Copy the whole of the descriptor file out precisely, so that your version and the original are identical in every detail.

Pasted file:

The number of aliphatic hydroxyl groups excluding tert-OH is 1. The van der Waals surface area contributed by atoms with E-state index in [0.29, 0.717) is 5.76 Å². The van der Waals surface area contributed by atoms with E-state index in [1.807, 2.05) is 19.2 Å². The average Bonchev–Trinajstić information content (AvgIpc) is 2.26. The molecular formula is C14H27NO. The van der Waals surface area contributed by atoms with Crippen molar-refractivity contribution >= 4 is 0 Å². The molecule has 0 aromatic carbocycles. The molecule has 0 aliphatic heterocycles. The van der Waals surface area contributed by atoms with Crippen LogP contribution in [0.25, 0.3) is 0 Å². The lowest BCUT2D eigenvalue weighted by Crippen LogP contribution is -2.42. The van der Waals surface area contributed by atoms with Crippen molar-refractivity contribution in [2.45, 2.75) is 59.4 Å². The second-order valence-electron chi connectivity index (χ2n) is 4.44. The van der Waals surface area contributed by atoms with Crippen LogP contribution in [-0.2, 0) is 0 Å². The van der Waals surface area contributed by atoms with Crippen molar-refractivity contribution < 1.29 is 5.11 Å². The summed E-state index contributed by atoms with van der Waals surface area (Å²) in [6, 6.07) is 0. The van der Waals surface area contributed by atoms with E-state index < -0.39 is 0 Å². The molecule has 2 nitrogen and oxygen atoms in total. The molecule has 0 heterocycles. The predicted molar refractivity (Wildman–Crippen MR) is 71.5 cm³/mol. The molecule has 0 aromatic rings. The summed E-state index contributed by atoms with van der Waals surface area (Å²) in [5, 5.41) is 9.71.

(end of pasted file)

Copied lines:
The number of aliphatic hydroxyl groups excluding tert-OH is 1. The van der Waals surface area contributed by atoms with E-state index in [0.29, 0.717) is 5.76 Å². The van der Waals surface area contributed by atoms with E-state index in [1.807, 2.05) is 19.2 Å². The average Bonchev–Trinajstić information content (AvgIpc) is 2.26. The molecular formula is C14H27NO. The van der Waals surface area contributed by atoms with Crippen molar-refractivity contribution >= 4 is 0 Å². The molecule has 0 aromatic carbocycles. The molecule has 0 aliphatic heterocycles. The van der Waals surface area contributed by atoms with Crippen LogP contribution in [0.25, 0.3) is 0 Å². The lowest BCUT2D eigenvalue weighted by Crippen LogP contribution is -2.42. The van der Waals surface area contributed by atoms with Crippen molar-refractivity contribution in [2.45, 2.75) is 59.4 Å². The second-order valence-electron chi connectivity index (χ2n) is 4.44. The van der Waals surface area contributed by atoms with Crippen LogP contribution in [-0.2, 0) is 0 Å². The van der Waals surface area contributed by atoms with Crippen molar-refractivity contribution < 1.29 is 5.11 Å². The summed E-state index contributed by atoms with van der Waals surface area (Å²) in [6, 6.07) is 0. The van der Waals surface area contributed by atoms with E-state index < -0.39 is 0 Å². The molecule has 2 nitrogen and oxygen atoms in total. The molecule has 0 heterocycles. The predicted molar refractivity (Wildman–Crippen MR) is 71.5 cm³/mol. The molecule has 0 aromatic rings. The summed E-state index contributed by atoms with van der Waals surface area (Å²) in [5, 5.41) is 9.71.